Members of the U.S. academic group, the American Studies Association (ASA), on Monday voted to approve an academic boycott against Israel. About 800 members of the group, representing two thirds of those who voted, approved the boycott. The ASA has about 4,000 members.
According to the ASA, which promotes “study of American culture,” the boycott is “part of a larger movement, BDS, which stands for Boycott, Divestment, and Sanctions. Israeli academic institutions function as a central part of a system that has denied Palestinians their basic rights,” the group said, and “te ASA is an organization that supports the protected rights of students, scholars, and peoples everywhere to freedoms of expression, thought, and movement.”
The boycott, according to the group, is not aimed at individual Israeli academics, but “a refusal to enter into formal collaborations with Israeli academic institutions, or with scholars who are expressly serving as representatives or ambassadors of those institutions (such as deans, rectors, presidents and others), or on behalf of the Israeli government. We are expressly not endorsing a boycott of Israeli scholars engaged in individual-level contacts and ordinary forms of academic exchange, including presentations at conferences, public lectures at campuses, and collaboration on research and publication,” the group said.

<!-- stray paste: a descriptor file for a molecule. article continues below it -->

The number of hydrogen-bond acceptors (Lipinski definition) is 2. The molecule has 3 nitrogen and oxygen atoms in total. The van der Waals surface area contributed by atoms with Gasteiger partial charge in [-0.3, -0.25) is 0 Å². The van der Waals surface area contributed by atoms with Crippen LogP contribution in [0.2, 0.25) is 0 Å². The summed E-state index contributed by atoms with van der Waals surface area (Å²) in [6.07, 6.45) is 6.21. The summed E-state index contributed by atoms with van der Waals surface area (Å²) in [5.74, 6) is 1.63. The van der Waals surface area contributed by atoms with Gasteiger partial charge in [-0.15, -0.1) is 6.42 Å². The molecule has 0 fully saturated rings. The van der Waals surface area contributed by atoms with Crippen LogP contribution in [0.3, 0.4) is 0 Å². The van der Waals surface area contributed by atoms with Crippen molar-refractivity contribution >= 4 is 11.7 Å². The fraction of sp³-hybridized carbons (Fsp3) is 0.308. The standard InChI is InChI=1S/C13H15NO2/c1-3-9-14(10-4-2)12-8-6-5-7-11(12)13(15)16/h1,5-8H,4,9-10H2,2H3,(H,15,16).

Israeli academic officials reacted sharply to the boycott. “We oppose all types of academic boycotts, and we ask our colleagues members of academic staff at institutions around the world, to act against these boycotts,” the Israel Academic Association said. “Academic research is based on cooperation between institutions, untarnished by politics or ideology. Imposing an academic boycott on any academic institution has serious consequences for academic freedom,” the group said.
Speaking Monday, Ben Gurion University President Professor Rivka Carmi said that the boycott “has no practical effect. Nevertheless I am very worried. Although this particular story is meaningless, it could turn into a growing phenomenon. We cannot know when others will pick up on this, but that possibility is there,” she added.